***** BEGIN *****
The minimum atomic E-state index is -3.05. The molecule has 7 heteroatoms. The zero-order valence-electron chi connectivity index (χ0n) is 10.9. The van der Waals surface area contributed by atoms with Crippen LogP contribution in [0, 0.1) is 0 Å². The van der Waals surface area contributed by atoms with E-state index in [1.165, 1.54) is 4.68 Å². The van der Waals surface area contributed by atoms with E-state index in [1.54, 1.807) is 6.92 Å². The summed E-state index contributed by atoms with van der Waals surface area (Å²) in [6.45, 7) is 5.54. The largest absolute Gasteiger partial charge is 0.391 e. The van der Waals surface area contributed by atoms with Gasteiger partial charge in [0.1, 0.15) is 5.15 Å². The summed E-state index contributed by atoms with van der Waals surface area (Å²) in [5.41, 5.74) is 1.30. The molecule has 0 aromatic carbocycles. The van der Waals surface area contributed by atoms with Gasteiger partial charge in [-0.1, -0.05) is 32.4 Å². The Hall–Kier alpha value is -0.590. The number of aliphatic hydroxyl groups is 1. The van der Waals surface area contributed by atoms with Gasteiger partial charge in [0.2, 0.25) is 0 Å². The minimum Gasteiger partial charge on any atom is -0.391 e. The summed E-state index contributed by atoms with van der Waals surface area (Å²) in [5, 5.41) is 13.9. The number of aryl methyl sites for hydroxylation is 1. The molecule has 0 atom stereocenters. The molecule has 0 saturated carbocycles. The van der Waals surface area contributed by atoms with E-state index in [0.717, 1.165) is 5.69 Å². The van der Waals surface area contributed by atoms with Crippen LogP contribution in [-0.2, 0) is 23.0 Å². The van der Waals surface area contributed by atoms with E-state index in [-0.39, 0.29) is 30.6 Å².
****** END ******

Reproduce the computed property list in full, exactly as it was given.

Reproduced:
The minimum atomic E-state index is -3.05. The molecule has 7 heteroatoms. The zero-order valence-electron chi connectivity index (χ0n) is 10.9. The van der Waals surface area contributed by atoms with Crippen LogP contribution in [0, 0.1) is 0 Å². The van der Waals surface area contributed by atoms with E-state index in [1.165, 1.54) is 4.68 Å². The van der Waals surface area contributed by atoms with E-state index in [1.54, 1.807) is 6.92 Å². The summed E-state index contributed by atoms with van der Waals surface area (Å²) in [6.45, 7) is 5.54. The largest absolute Gasteiger partial charge is 0.391 e. The van der Waals surface area contributed by atoms with Gasteiger partial charge in [0.1, 0.15) is 5.15 Å². The summed E-state index contributed by atoms with van der Waals surface area (Å²) in [5.41, 5.74) is 1.30. The molecule has 0 aromatic carbocycles. The van der Waals surface area contributed by atoms with Gasteiger partial charge in [-0.1, -0.05) is 32.4 Å². The Hall–Kier alpha value is -0.590. The number of aliphatic hydroxyl groups is 1. The van der Waals surface area contributed by atoms with Gasteiger partial charge in [0.2, 0.25) is 0 Å². The minimum Gasteiger partial charge on any atom is -0.391 e. The summed E-state index contributed by atoms with van der Waals surface area (Å²) in [5, 5.41) is 13.9. The number of aryl methyl sites for hydroxylation is 1. The molecule has 0 atom stereocenters. The molecule has 0 saturated carbocycles. The van der Waals surface area contributed by atoms with E-state index in [0.717, 1.165) is 5.69 Å². The van der Waals surface area contributed by atoms with Crippen LogP contribution in [-0.2, 0) is 23.0 Å². The van der Waals surface area contributed by atoms with E-state index in [-0.39, 0.29) is 30.6 Å².